Black History

Dixwell’s History Comes Alive On New Tour

by Allan Appel | Mar 23, 2017 1:39 pm

Allan Appel Photo When Diane Petaway visited her grandmother in the 1950s in the Dixwell neighborhood, she never knew about Curry’s Confectionery, a sweet shop whose chocolates were so delicious local white merchants sold them as their own. They carried the subterfuge as far as to require James and Ethel Curry to deliver their candies at night so customers would not know the original candy makers were African-American.

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Lee Friedlander Captures The Conflict In Civil Rights

by Brian Slattery | Jan 25, 2017 4:09 pm | Comments (1)

Friedlander, Courtesy
Eakins Press Foundation It’s not just that we see what the photographer is seeing; the way the photograph is composed, we’re there, in his shoes. We’re in the midst of a crowd, people seated in rows of chairs. The women are all in dresses. The men are wearing suits. Most are wearing hats. Most of them seem to be paying attention to whatever’s in front of them.

But then, front and center in the photograph, is a kid in a Scout uniform. His arms are crossed. His brow is furrowed. His eyes pierce the camera’s lens.

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When Poetry And Exploitation Collided

by Allan Appel | Jan 23, 2017 8:44 am | Comments (1)

Beinecke Library A black novelist was so sick of the portrayal by his fellow writers of the Negro as fundamentally different from other homo sapiens that he wrote a satire, Black No More, starring a doctor who invents a procedure to lighten skin pigment.

A white champion of the new black lit himself penned a novel called Nigger Heaven, featuring sexual promiscuity; it sold well, and he was accused of exploitation.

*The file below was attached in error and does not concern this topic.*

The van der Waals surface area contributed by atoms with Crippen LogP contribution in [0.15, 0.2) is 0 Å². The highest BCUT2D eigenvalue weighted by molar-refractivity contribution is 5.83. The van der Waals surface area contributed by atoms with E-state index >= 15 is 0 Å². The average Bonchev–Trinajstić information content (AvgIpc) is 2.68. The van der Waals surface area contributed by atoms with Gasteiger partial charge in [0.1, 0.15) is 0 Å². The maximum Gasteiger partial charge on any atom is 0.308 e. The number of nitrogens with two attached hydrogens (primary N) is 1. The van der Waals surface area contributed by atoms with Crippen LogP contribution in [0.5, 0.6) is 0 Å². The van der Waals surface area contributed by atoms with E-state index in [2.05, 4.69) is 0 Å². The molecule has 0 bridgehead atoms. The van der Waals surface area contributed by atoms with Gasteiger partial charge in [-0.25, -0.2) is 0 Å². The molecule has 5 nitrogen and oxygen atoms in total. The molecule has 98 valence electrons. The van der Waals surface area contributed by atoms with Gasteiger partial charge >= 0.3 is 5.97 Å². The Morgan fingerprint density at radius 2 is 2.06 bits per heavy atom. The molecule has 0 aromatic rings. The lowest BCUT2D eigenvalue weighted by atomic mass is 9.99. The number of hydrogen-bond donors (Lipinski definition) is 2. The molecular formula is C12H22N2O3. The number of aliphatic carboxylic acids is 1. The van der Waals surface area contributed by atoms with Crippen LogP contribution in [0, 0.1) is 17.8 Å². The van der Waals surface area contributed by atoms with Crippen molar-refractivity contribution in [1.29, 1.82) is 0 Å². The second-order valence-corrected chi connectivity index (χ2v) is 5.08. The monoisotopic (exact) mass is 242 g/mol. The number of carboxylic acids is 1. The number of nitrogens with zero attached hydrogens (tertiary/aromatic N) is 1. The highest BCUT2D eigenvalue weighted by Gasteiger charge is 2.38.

And one of Langston Hughes‘s earliest blues-inspired poems was called “Fine Clothes to de Jew”; it broke new ground but its subject infuriated the black middle class — and, yes, there already was one in the Harlem of the 1920s and 1930s.

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Harlem Renaissance Swings Back To Life

by Brian Slattery | Jan 19, 2017 2:31 pm | Comments (1)

Van Vechten Langston Hughes and Gladys Bentley greet you at the entrance to the Beinecke Library. So does Cab Calloway, conducting his orchestra at the Cotton Club. Augusta Savage is there, too, maybe about to create her next sculpture.

Walk a little farther and you almost hear not only the voices of the luminaries of the past, but those of their neighbors: People going out for a night on the town. People dancing in the apartment next door. People just trying to make rent, any way they can.

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Collective Consciousness Theater Climbs “Mountaintop”

by Brian Slattery | Jan 18, 2017 11:22 pm

Brian Slattery Photo The fluorescent overhead lights were still on in Collective Consciousness Theater, in Erector Square. Actor Terrence Riggins was seated at a desk on the set for The Mountaintop. Fellow actor Malia West was standing in front of him. Neither of them were in costume yet, and West had a decidedly anachronistic plastic water in her hand. But as soon as Riggins and West fell into character, running through a scene late in the play, their voices changed, taking on a stronger Southern accent. Their body language shifted. They became the Rev. Martin Luther King, Jr. and Camae, a maid at the Lorraine Motel in Memphis, Tenn. It was 1968, and it was King’s last night on earth, and in The Mountaintop, he was working on a speech.

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